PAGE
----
Sydney’s Customs House is the oldest surviving customs building in Australia. Continuously occupied for 145 years, it’s a physical record of the history of the customs service and one of the most important remaining buildings at Circular Quay, along with Cadman’s Cottage.

Customs House is significant for its direct connection with 3 distinguished government architects, Mortimer Lewis, James Barnet and Walter Liberty Vernon.

Although Barnet and Vernon altered the work of their predecessors, they did so to create a unified construction. Their cohesive approach, separated by over half a century, is a wonderful design achievement.

While many interior features have been removed or concealed, the basic fabric of the building remains.

The lack of documentary evidence detailing the early stages of construction means the surviving building has become a valuable archaeological resource.



Ramp access

Ramp access is available at the main entrance of the building via 2 ramps. One ramp leads from Loftus Street and the other from Young Street.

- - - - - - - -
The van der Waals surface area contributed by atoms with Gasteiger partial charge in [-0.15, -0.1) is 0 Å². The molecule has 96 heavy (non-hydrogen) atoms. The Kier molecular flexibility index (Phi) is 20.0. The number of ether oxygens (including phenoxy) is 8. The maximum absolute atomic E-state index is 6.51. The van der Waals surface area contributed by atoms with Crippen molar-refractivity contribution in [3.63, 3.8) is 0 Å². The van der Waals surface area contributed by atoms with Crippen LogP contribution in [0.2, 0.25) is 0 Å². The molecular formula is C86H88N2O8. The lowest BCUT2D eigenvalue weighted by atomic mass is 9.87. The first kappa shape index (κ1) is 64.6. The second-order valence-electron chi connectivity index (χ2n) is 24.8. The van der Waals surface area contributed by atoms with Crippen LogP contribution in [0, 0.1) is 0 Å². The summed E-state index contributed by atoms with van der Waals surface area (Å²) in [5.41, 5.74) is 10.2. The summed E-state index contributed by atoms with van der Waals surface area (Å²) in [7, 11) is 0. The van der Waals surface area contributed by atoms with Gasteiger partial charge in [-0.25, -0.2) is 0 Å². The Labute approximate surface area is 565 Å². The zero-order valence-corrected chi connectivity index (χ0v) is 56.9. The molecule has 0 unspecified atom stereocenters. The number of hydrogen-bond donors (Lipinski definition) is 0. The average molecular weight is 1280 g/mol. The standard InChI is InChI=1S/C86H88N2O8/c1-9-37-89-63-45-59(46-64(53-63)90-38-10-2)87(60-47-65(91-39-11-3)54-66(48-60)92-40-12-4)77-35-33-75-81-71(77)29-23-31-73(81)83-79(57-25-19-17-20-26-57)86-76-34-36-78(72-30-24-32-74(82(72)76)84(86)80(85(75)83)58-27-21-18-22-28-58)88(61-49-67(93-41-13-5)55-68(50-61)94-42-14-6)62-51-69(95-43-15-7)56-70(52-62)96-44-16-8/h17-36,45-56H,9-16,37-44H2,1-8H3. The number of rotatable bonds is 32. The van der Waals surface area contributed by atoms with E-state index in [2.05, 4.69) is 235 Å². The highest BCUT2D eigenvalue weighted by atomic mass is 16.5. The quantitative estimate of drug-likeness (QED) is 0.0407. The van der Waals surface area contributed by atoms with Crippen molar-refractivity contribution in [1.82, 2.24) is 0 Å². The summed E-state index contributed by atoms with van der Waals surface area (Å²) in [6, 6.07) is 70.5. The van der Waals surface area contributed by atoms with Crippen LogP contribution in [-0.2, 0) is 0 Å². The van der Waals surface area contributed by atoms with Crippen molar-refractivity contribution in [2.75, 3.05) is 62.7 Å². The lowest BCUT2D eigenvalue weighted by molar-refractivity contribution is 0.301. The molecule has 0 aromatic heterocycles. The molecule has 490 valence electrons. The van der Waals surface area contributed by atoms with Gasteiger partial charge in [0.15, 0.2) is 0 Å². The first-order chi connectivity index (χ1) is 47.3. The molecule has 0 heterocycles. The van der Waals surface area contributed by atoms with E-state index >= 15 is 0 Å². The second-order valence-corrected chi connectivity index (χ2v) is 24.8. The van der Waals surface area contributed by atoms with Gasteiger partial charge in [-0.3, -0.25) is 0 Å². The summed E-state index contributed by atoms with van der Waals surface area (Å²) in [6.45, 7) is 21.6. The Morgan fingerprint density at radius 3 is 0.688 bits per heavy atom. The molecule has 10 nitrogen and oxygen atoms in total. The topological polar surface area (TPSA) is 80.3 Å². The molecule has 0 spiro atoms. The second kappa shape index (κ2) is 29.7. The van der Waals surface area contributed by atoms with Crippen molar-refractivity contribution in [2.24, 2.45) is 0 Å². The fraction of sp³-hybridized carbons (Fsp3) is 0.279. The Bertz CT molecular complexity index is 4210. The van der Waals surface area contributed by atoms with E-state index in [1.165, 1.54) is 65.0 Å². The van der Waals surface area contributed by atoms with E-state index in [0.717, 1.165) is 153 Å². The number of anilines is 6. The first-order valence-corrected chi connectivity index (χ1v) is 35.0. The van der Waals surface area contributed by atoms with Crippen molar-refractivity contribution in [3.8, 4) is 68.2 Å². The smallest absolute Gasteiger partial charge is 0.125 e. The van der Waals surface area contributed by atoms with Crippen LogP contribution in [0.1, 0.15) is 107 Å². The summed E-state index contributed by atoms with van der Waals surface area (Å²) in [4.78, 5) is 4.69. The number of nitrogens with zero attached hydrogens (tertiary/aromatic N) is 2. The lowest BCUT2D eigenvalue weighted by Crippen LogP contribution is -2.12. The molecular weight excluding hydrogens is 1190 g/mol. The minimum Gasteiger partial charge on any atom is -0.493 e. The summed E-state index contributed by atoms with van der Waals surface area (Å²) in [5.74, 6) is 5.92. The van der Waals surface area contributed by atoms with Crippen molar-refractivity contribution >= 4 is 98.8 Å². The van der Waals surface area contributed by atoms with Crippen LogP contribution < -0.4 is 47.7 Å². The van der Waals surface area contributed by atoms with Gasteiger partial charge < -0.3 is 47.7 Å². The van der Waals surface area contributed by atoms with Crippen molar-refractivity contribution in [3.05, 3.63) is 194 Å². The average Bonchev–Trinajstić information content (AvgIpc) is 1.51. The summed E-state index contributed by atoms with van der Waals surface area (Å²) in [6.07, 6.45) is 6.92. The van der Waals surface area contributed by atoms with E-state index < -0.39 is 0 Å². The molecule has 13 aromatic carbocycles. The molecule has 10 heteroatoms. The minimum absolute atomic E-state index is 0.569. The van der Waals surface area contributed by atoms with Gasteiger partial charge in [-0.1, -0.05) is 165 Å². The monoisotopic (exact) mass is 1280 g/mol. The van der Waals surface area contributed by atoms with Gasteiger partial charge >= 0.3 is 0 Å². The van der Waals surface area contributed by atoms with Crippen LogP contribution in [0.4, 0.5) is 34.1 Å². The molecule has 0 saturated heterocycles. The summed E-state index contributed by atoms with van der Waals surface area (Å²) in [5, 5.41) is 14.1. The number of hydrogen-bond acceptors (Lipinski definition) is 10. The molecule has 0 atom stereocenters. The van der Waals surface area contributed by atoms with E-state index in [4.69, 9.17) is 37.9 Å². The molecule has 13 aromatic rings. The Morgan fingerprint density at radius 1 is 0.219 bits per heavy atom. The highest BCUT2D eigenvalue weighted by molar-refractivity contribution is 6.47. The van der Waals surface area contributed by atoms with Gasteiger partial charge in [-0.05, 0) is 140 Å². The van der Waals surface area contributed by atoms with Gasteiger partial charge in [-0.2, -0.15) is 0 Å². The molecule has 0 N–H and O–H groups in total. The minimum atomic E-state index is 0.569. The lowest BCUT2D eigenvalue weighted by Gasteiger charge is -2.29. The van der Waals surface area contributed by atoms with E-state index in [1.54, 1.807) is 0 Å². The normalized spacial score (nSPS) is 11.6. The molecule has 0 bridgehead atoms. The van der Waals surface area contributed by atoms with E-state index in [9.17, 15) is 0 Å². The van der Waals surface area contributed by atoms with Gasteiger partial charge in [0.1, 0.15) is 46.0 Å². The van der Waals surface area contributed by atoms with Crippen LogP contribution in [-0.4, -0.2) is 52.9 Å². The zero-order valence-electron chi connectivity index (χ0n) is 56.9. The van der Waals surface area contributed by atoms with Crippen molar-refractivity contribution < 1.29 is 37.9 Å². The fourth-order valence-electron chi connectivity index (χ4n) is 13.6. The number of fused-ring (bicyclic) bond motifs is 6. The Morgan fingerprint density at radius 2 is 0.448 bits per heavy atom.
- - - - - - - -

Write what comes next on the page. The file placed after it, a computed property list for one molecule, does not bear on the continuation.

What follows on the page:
Customs House has 2 accessible lifts that provide access to all floors. Access these lifts through 860mm wide electronic detection gates.


Customs House Library houses 2 unisex accessible toilets. One can be found on the ground floor behind the magazine collection. It has a right hand side transfer. Access to magazine area is through 860mm wide electronic detection gates. The other unisex accessible toilet is located on level 1 and has a left hand side transfer.

Car parking

Unfortunately there’s no designated parking for Customs House visitors. There is no on-site dedicated accessible parking at Customs House.

There are 2 on-street mobility parking spaces 250m away on the western side of Pitt Street, south of Alfred Street.


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